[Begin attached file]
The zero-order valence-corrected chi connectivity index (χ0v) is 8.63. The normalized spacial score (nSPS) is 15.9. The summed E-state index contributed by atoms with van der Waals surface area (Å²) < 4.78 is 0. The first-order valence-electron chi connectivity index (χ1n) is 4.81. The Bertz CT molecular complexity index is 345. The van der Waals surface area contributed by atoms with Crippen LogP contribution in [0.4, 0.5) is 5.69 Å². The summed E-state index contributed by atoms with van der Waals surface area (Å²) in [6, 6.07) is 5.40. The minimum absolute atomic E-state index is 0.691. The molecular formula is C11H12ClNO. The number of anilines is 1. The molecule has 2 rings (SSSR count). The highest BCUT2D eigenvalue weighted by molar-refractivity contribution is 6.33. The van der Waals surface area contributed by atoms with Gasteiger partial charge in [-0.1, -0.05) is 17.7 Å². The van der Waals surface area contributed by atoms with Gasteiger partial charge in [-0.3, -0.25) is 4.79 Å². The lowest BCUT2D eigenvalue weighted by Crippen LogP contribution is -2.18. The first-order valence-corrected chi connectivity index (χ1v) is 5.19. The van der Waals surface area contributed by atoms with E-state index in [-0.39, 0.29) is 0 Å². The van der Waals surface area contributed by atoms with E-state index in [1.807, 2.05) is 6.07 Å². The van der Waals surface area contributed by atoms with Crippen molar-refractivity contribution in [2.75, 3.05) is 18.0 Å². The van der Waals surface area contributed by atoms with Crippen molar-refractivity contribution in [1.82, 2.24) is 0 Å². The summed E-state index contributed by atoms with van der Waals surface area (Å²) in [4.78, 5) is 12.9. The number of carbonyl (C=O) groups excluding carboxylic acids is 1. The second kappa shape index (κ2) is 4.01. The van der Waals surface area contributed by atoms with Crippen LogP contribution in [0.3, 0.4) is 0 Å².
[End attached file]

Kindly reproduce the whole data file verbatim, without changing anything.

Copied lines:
The zero-order valence-corrected chi connectivity index (χ0v) is 8.63. The normalized spacial score (nSPS) is 15.9. The summed E-state index contributed by atoms with van der Waals surface area (Å²) < 4.78 is 0. The first-order valence-electron chi connectivity index (χ1n) is 4.81. The Bertz CT molecular complexity index is 345. The van der Waals surface area contributed by atoms with Crippen LogP contribution in [0.4, 0.5) is 5.69 Å². The summed E-state index contributed by atoms with van der Waals surface area (Å²) in [6, 6.07) is 5.40. The minimum absolute atomic E-state index is 0.691. The molecular formula is C11H12ClNO. The number of anilines is 1. The molecule has 2 rings (SSSR count). The highest BCUT2D eigenvalue weighted by molar-refractivity contribution is 6.33. The van der Waals surface area contributed by atoms with Gasteiger partial charge in [-0.1, -0.05) is 17.7 Å². The van der Waals surface area contributed by atoms with Gasteiger partial charge in [-0.3, -0.25) is 4.79 Å². The lowest BCUT2D eigenvalue weighted by Crippen LogP contribution is -2.18. The first-order valence-corrected chi connectivity index (χ1v) is 5.19. The van der Waals surface area contributed by atoms with E-state index in [-0.39, 0.29) is 0 Å². The van der Waals surface area contributed by atoms with E-state index in [1.807, 2.05) is 6.07 Å². The van der Waals surface area contributed by atoms with Crippen molar-refractivity contribution in [2.75, 3.05) is 18.0 Å². The van der Waals surface area contributed by atoms with Crippen molar-refractivity contribution in [1.82, 2.24) is 0 Å². The summed E-state index contributed by atoms with van der Waals surface area (Å²) in [4.78, 5) is 12.9. The number of carbonyl (C=O) groups excluding carboxylic acids is 1. The second kappa shape index (κ2) is 4.01. The van der Waals surface area contributed by atoms with Crippen LogP contribution in [0.3, 0.4) is 0 Å².